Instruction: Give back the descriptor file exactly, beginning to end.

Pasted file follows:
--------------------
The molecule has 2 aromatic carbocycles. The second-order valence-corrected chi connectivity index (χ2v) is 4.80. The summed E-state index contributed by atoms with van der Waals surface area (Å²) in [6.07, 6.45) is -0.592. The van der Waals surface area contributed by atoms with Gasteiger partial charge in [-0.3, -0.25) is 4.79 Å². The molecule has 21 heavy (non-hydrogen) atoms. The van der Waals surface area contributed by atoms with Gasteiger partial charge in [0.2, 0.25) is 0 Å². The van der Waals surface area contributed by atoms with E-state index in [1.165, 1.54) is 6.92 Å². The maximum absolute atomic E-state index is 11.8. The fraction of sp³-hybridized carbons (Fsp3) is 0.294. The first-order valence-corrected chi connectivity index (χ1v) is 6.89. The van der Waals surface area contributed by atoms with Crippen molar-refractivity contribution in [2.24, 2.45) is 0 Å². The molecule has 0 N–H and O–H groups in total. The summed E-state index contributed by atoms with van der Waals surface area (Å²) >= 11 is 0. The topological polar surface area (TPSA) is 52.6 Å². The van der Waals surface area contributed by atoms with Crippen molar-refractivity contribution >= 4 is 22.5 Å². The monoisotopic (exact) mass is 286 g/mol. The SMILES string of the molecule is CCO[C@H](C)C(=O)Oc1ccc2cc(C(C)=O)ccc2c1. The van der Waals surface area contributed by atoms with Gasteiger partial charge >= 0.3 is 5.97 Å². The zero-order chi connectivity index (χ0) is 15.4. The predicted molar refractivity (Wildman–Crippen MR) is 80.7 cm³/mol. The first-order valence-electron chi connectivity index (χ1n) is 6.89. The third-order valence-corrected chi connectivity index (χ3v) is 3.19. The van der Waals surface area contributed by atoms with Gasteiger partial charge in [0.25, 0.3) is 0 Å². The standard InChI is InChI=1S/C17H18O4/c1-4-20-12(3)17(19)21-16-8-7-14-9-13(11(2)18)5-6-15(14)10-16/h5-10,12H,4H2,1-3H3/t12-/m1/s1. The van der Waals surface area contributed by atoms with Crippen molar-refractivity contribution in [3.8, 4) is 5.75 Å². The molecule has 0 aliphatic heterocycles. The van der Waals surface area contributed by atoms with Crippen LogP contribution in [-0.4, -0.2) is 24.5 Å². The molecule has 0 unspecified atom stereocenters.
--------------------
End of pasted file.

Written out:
The molecule has 2 aromatic carbocycles. The second-order valence-corrected chi connectivity index (χ2v) is 4.80. The summed E-state index contributed by atoms with van der Waals surface area (Å²) in [6.07, 6.45) is -0.592. The van der Waals surface area contributed by atoms with Gasteiger partial charge in [-0.3, -0.25) is 4.79 Å². The molecule has 21 heavy (non-hydrogen) atoms. The van der Waals surface area contributed by atoms with Gasteiger partial charge in [0.2, 0.25) is 0 Å². The van der Waals surface area contributed by atoms with E-state index in [1.165, 1.54) is 6.92 Å². The maximum absolute atomic E-state index is 11.8. The fraction of sp³-hybridized carbons (Fsp3) is 0.294. The first-order valence-corrected chi connectivity index (χ1v) is 6.89. The van der Waals surface area contributed by atoms with Crippen molar-refractivity contribution in [2.24, 2.45) is 0 Å². The molecule has 0 N–H and O–H groups in total. The summed E-state index contributed by atoms with van der Waals surface area (Å²) >= 11 is 0. The topological polar surface area (TPSA) is 52.6 Å². The van der Waals surface area contributed by atoms with Crippen molar-refractivity contribution >= 4 is 22.5 Å². The monoisotopic (exact) mass is 286 g/mol. The SMILES string of the molecule is CCO[C@H](C)C(=O)Oc1ccc2cc(C(C)=O)ccc2c1. The van der Waals surface area contributed by atoms with Gasteiger partial charge >= 0.3 is 5.97 Å². The zero-order chi connectivity index (χ0) is 15.4. The predicted molar refractivity (Wildman–Crippen MR) is 80.7 cm³/mol. The first-order valence-electron chi connectivity index (χ1n) is 6.89. The third-order valence-corrected chi connectivity index (χ3v) is 3.19. The van der Waals surface area contributed by atoms with Gasteiger partial charge in [0.25, 0.3) is 0 Å². The standard InChI is InChI=1S/C17H18O4/c1-4-20-12(3)17(19)21-16-8-7-14-9-13(11(2)18)5-6-15(14)10-16/h5-10,12H,4H2,1-3H3/t12-/m1/s1. The van der Waals surface area contributed by atoms with Crippen molar-refractivity contribution in [3.8, 4) is 5.75 Å². The molecule has 0 aliphatic heterocycles. The van der Waals surface area contributed by atoms with Crippen LogP contribution in [-0.4, -0.2) is 24.5 Å². The molecule has 0 unspecified atom stereocenters.